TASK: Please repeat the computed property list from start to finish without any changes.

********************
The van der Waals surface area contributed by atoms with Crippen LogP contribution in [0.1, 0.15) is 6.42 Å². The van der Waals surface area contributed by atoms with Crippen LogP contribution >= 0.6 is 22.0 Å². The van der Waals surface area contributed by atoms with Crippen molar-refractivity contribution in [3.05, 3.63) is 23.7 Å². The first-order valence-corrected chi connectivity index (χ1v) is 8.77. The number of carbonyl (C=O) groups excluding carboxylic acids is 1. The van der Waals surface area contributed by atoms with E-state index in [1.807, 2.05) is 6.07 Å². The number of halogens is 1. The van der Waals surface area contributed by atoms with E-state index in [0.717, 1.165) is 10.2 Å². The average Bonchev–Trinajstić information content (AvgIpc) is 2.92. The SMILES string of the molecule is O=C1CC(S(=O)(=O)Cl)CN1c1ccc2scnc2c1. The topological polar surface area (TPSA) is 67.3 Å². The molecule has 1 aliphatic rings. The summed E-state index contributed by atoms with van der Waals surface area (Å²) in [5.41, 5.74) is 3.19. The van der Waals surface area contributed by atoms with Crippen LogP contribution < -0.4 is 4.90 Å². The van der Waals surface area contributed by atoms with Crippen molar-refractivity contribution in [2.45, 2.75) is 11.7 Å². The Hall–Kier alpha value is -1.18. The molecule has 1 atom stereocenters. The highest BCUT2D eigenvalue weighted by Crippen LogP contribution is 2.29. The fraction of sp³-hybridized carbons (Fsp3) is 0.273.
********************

The van der Waals surface area contributed by atoms with Crippen LogP contribution in [0.1, 0.15) is 6.42 Å². The van der Waals surface area contributed by atoms with Crippen LogP contribution >= 0.6 is 22.0 Å². The van der Waals surface area contributed by atoms with Crippen molar-refractivity contribution in [3.05, 3.63) is 23.7 Å². The first-order valence-corrected chi connectivity index (χ1v) is 8.77. The number of carbonyl (C=O) groups excluding carboxylic acids is 1. The van der Waals surface area contributed by atoms with E-state index in [1.807, 2.05) is 6.07 Å². The number of halogens is 1. The van der Waals surface area contributed by atoms with E-state index in [0.717, 1.165) is 10.2 Å². The average Bonchev–Trinajstić information content (AvgIpc) is 2.92. The SMILES string of the molecule is O=C1CC(S(=O)(=O)Cl)CN1c1ccc2scnc2c1. The topological polar surface area (TPSA) is 67.3 Å². The molecule has 1 aliphatic rings. The summed E-state index contributed by atoms with van der Waals surface area (Å²) in [5.41, 5.74) is 3.19. The van der Waals surface area contributed by atoms with Crippen LogP contribution < -0.4 is 4.90 Å². The van der Waals surface area contributed by atoms with Crippen molar-refractivity contribution in [2.45, 2.75) is 11.7 Å². The Hall–Kier alpha value is -1.18. The molecule has 1 atom stereocenters. The highest BCUT2D eigenvalue weighted by Crippen LogP contribution is 2.29. The fraction of sp³-hybridized carbons (Fsp3) is 0.273.